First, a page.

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Reports of Committee on Foreign Relations 1789-1901 Volume 6 pp668-669 300dpi scan (VERY LARGE!)

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Senator Butler. When?

Mr. Alexander. Monday afternoon, at 5—-without asking permission of the ministers, the cabinet.

Senator Butler. The ministers of the Hawaiian Government?

Mr. Alexander. Yes.

The Chairman. Without the permission of the Queen's Government?

Mr. Alexander. Yes. That is the principal point. As to the right or wrong of it, it is not for me to say.

Senator Frye. The Senator asked you if the United States officials did anything.

Mr. Alexander. Simply landed. They did nothing.

Senator Frye. You were asked if they did anything to aid the Provisional Government or the Queen, or anything else.

Mr. Alexander. Their presence on shore, had a moral effect on the natives. They did not know what was going to happen.

Senator Butler. I think I understood you to say that, in your opinion, the landing of those marines was not necessary for the protection of the lives of American citizens?

Mr. Alexander. I would not be positive about that. I think there was reason enough for apprehension to justify their landing. If those things had happened which justified their landing and they had not landed the United States authorities would have been to blame. There is some difference of opinion about it.

The Chairman. Would you undertake to say that it was the opinion among the better class of citizens in Honolulu that there was sufficient occasion to require the intervention of these troops?

Mr. Alexander. I have heard that opinion generally expressed.

The Chairman. Would you say whether or not that was the general opinion there at that time, at the time of the landing of the troops and before?

Mr. Alexander. I am inclined to think so.

Senator Gray. Among that class of the people described by the chairman?

Mr. Alexander. Yes, they felt the insecurity.

Senator Gray. You say the opinion of that element was in favor of the establishment of the Provisional Government?

Mr. Alexander. Yes.

The Chairman. You spoke about the interference of the officers of the Government of the United States on previous occasions. State to to what occasions you refer.

Mr. Alexander. I had in mind the landing to quell the courthouse riot in 1874, and I had in mind the landing of the marines in 1889, in which they did not take part, however, but at which time the Wilcox insurrection was suppressed.

The Chairman. Those were two occasions. Were there any more?

Mr. Alexander. Those were the only ones prior to this.

The Chairman. Were they the only ones where the Government of the United States landed troops for the purpose of protecting the lives of people or for the purpose of protecting the public peace?

Mr. Alexander. I think so.

The Chairman. Was there more or less apparent interference on the part of these troops which were landed on the two occasions you have mentioned than there was on this last occasion?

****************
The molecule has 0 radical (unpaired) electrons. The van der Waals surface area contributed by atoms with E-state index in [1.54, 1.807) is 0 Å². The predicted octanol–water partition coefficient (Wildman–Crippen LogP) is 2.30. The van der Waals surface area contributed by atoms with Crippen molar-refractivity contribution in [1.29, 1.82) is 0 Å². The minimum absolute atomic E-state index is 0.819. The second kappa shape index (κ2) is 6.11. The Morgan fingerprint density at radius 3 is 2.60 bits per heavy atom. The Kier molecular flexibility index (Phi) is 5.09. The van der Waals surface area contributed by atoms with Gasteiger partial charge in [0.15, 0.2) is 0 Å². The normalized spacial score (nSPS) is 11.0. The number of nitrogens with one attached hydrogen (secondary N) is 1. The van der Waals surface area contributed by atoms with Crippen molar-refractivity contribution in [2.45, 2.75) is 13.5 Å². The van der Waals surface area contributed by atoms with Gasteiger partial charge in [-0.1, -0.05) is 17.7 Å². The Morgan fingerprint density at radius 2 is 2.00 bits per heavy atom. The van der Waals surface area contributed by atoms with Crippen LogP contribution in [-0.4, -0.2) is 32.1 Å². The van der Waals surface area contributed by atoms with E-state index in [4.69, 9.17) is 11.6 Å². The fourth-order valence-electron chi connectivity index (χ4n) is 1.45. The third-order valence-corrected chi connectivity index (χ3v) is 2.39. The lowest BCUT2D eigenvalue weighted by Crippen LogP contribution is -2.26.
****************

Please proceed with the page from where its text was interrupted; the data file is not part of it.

Mr. Alexander. There was more; because in 1874 they proceeded to arrest the ring leaders of the mob, and they stood guard over the public buildings for a week.


The Chairman. That was the mob raised to dethrone Kalakaua?

Mr. Alexander. Yes.

The Chairman. And enthrone Queen Emma?

Mr. Alexander. Yes.

The Chairman. Well, the other occasion?

Mr. Alexander. In 1889 they went further than they did at this time, because they loaned 10,000 rounds of ammunition to the Government troops, the white troops that were putting down this insurrection.

The Chairman. Kalakaua's troops?

Mr. Alexander. Nominally, yes; really, the same men who were upholding the Provisional Government. But at that time they were the legal government.

The Chairman. They were upholding it both as against Kalakaua and Liliuokalaui?

Mr. Alexander. That is what is believed—that they connived at Wilcox.

The Chairman. That is, Kalakaua and Liliuokalani?

Mr. Alexander. Yes.

The Chairman. That is, that they were conniving at the movement against the Wilcox cabinet?

Mr. Alexander. It was in Wilcox's report. I know there was a difference between his case and the other; I know the other two had a form of commission from the other Government.

The Chairman. What other men-of-war were in the harbor of Honolulu when these troops landed in January, 1893?

Mr. Alexander. No other men-of-war except the American man-of war.

The Chairman. No British?

Mr. Alexander. No other nation.

The Chairman. So that there was no chance to appeal to any outside power?

Mr. Alexander. No other nation represented.

The Chairman. Do you know anything about the fact of the recognition of the Provisional Government by the ministers of the other powers then located in Honolulu?

Mr. Alexander. I know by hearsay and what I saw in the papers; that is, that Minister Stevens recognised it the afternoon of the 17th, and the others, the German consul and the Portuguese minister, recognised it the next morning, and Mr. Wodehouse verbally recognized it.

Senator Gray. Who is Mr. Wodehouse?

Mr. Alexander. The British consul general. He verbally told them he recognized it, but he did not send in his official recognition until Thursday afternoon.


Prof. W. D. Alexander had several informal conversations with Col. J. H. Blount in Honolulu, which were not taken down by his stenographer.

At Col. Blount's request, Prof. Alexander prepared written papers on the history of the uncompleted annexation treaty of 1854, on the general causes which led to the late revolution, on the political history of Kalakaua's reign until 1888, and on the constitutional history of the country since the beginning of this century.

All of these were printed except the last. He also furnished him pamphlets on the land system, the census, etc.

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